What is authenticity?
What do we mean by authenticity in Information Security? Authenticity is assurance that a message, transaction, or other exchange of information is from the source it claims to be from. Authenticity involves proof of identity.
We can verify authenticity through authentication. The process of authentication usually involves more than one “proof” of identity (although one may be sufficient). The proof might be something a user knows, like a password. Or, a user might prove their identity with something they have, like a keycard. Modern (biometric) systems can also provide proof based on something a user is. Biometric authentication methods include things like fingerprint scans, hand geometry scans, or retinal scans.
For user interaction with systems, programs, and each other, authentication is critical. User ID and password input is the most prevalent method of authentication. It also seems to present the most problems. Passwords can be stolen or forgotten. Cracking passwords can be simple for hackers if the passwords aren’t long enough or not complex enough. Remembering dozens of passwords for dozens of applications can be frustrating for home users and business users alike. Single Sign On (SSO) solutions
Two-factor or multi-factor authentication is more common in the enterprise for mission critical applications and systems. Mulit-factor authentication systems may use Key cards, smart cards, or USB tokens. Public Key Infrastructure (PKI) Authentication uses digital certificates issued by a central or 3rd party authority. Secure Socket Layer (SSL) connections to web sites provide not only encryption for the session, but also (usually) provide verification that the web site is authentically the site it claims to be.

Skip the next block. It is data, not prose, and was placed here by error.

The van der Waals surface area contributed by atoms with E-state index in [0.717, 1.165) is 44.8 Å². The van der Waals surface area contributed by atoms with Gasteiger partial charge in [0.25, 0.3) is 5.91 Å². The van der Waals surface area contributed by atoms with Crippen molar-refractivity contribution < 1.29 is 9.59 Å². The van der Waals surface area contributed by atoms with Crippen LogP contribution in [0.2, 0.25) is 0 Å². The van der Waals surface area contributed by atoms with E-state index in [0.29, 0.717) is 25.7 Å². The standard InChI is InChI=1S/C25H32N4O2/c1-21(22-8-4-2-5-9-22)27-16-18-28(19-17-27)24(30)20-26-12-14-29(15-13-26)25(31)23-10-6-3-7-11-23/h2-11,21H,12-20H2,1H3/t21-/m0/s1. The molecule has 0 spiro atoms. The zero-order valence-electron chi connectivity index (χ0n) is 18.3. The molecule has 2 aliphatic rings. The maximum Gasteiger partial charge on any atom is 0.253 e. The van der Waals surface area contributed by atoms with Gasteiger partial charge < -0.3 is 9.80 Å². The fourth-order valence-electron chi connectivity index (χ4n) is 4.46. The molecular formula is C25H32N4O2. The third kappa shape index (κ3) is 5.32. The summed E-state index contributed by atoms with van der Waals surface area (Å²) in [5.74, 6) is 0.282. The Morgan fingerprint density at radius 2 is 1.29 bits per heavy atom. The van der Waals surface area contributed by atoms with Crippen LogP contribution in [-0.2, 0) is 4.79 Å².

The importance of authenticity
Despite the prevalence of spam, and the ease of spoofing e-mail source addresses, e-mail is still one of the universal applications that rarely provides authenticity for the recipient. Ironically, almost all modern e-mail solutions include the capability to use digital certificates. Public PKI systems that are free or very inexpensive are available. Still, understanding and implementing user certificates in e-mail applications and browsers is difficult for the average Internet user. Of course, with the sheer volume of messaging on the Internet, it may seem unrealistic to expect the authenticity of every message sent and received to be verified or verifiable! But why? Is it too much to ask for all planned systems in development to include not just the option, but guarantee of message authenticity? Scams, cons, and identity theft seem to be important enough issues that this should be a selling point, and to justify the cost.
What to do?
As an individual, consider options such as using stronger passwords that are easy for you to remember but hard for anyone else to guess. Take a second look before responding to unusual e-mails or entering personal or financial information on web sites. For businesses, look into multi-factor authentication for your critical business applications, PKI, and SSO. Educate users on security policy and practices to verify authenticity. Audit existing systems to ensure authentication is present, effective, and strong enough for the systems protected.
This post is part of the series: Information Security Concepts
Fundamental Information Security Concepts are important in creating security policies, procedures, and IT business decisions. This article examines Information Security concepts such as CIA: Confidentiality, Integrity, and Availability, as well as Authenticity.